Is there anybody over a certain age who hasn’t had some sort of ‘strange’ experience in their life that they can’t properly fathom? I certainly have had at least a couple, though I am almost certain that there is a perfectly natural explanation behind them. Even so, I think that these experiences become, for many, a handle on which to hang hopes of the imponderable. Many use it to turn to religion, others to endorse long held religious beliefs. Some then try and manufacturer the experiences, for example all the frenzied nonsense of speaking in tongues, or laying on of hands.

    Perhaps those seeking spirituality are looking for an outlet that isn’t organised religion; indeed that is what the post is about. Even so, I’m not convinced that, other than the physical and psychological benefits that meditation may help bring about, that it actually reaches anything deeper than organised religion attempts to do.

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      Geoff, I understand your skepticism and perhaps it doesn’t reach anything deeper than what religions aspire to. Quakers do not teach “exclusivity”, so I have always thought that there are “true believers” in every congregation of every denomination. It is a short step from there to conclude that there are sincere hearts in any religion, not just Christianity and good and sincere hearts that hold no faith at all, Bruce being a prime example. Yet mankind seems to constantly search for the Divine in some form; why? Why is there some form of the Golden Rule in almost all forms of faith and some sort of religion/spirituality all over the globe and throughout history? Doesn’t that point to human beings having a spiritual element? I fully realize that it’s not proof by any means, but there is too much from too many places and times for me to dismiss it all as mere superstition. I can dismiss the details easily, but the broad strokes remain. Many of those same broad strokes are found in the Humanist Manifesto as well. Why is that, if not because there is some sort of ephemeral, yet universal Truth? And isn’t science itself driven by that same search for the truth about how our bodies, minds and this world actually works? These are the questions I’ve been asking since the 1970’s and the answer I keep coming to is that there is such a thing as Truth, but that we each have to find it for ourselves. For some, that means a life faithfully devoted to a particular doctrine or practice. For others, such as Bruce, it means no faith at all. For me, it means still seeking that Truth, even if I’m following a trail of crumbs. May your Truth, whatever that may be, bring you peace.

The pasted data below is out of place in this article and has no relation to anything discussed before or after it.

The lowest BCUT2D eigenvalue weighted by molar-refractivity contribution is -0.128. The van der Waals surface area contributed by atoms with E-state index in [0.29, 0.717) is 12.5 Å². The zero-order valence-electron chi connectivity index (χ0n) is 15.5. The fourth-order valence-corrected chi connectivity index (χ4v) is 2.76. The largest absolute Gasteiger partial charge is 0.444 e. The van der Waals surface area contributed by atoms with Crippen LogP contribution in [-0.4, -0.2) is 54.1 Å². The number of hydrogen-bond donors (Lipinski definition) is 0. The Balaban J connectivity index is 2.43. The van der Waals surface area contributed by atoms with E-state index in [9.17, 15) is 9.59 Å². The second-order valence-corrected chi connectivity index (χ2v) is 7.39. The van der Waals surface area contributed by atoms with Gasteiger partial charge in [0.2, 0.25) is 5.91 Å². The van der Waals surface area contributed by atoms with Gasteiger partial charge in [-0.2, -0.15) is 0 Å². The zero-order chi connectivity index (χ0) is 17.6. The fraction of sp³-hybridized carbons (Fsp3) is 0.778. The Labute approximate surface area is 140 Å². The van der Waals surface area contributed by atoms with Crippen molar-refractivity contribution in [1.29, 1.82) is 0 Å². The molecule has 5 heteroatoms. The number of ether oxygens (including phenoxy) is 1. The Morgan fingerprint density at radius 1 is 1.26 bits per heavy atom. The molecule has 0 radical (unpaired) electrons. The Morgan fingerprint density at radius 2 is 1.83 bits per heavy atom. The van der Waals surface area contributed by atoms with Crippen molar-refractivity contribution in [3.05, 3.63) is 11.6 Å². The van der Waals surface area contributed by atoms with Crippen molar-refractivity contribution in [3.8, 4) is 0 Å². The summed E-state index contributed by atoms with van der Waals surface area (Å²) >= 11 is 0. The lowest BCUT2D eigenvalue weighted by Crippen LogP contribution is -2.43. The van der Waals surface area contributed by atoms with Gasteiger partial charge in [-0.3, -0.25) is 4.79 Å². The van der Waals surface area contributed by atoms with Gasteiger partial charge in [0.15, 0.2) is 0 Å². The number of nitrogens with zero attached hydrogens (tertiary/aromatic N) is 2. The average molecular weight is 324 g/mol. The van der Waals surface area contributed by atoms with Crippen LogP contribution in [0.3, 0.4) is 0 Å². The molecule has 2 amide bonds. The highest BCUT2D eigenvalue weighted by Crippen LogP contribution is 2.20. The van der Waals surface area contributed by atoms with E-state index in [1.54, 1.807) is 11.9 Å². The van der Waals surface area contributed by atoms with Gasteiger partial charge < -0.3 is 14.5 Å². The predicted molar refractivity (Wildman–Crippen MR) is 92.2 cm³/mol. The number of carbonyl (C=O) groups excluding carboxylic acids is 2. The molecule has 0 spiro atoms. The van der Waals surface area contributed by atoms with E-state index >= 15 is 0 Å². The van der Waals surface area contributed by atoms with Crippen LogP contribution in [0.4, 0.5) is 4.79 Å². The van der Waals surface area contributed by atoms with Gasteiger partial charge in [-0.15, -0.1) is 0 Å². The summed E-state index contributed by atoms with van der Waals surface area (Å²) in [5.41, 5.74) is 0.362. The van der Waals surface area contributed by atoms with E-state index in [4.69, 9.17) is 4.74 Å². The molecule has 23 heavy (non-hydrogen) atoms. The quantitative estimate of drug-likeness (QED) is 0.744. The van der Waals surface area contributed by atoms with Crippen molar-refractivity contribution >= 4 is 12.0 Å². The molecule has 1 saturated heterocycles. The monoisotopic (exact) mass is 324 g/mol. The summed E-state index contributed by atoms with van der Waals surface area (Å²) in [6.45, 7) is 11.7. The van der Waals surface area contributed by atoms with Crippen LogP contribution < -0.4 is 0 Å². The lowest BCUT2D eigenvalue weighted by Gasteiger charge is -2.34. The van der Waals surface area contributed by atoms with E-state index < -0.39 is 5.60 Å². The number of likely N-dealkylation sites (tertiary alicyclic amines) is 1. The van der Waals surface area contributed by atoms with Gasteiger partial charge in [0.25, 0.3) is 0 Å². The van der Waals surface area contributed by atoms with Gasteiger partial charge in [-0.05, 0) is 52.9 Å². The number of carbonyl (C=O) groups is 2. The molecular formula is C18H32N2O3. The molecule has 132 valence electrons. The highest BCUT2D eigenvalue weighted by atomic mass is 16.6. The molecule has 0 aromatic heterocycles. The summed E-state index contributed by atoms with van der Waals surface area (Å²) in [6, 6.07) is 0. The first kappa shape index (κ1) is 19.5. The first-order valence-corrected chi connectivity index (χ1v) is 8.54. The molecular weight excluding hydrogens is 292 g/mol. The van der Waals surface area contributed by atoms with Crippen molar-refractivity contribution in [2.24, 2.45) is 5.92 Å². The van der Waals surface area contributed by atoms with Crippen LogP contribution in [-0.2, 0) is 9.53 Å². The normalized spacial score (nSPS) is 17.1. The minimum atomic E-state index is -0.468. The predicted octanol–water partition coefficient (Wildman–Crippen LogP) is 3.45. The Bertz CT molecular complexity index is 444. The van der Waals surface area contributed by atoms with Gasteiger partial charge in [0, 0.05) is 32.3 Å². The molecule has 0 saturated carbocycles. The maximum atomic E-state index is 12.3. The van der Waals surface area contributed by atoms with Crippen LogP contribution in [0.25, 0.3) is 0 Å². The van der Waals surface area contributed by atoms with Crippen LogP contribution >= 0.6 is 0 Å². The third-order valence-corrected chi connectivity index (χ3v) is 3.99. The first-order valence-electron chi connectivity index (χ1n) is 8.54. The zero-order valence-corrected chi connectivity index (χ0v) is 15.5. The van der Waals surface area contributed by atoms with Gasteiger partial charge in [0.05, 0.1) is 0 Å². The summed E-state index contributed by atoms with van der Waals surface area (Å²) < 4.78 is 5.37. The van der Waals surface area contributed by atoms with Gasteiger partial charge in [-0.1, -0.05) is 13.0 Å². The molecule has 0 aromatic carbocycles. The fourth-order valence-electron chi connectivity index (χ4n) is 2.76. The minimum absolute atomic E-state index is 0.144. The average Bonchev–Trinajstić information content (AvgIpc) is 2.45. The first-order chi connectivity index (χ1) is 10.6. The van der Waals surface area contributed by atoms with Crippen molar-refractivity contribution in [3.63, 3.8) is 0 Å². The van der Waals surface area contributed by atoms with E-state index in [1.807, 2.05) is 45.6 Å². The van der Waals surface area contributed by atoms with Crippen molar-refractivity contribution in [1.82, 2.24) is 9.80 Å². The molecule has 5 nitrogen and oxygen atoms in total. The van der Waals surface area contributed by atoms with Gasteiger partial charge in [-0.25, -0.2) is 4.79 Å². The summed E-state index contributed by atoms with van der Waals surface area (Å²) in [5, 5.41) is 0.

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        Thanks Ami, I appreciate your response. I don’t necessarily agree with all you say, but we clearly have more that we do agree than ever we do with the fundamentalists Bruce addresses.

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    Thank you again for Mr. Krishnamurti’s statement. It had been almost impossible for me to explain my faith in any sort of cohesive form. Being way too wordy by nature only made it worse, especially on those I was trying to explain my faith to. I’m almost certain they were left confused at best or convinced of my mental illness at worst. The Quaker meeting I attended growing up did very little teaching on “doctrine” and Quakerism has never had formal “Statement of Faith” that all must subscribe to, so I lacked much of a framework to even start from. The relief and joy I felt at finding something I could point to and say, “This is what I believe too,” is quite real, as is my gratitude. My most sincere thanks, Kindred Spirits.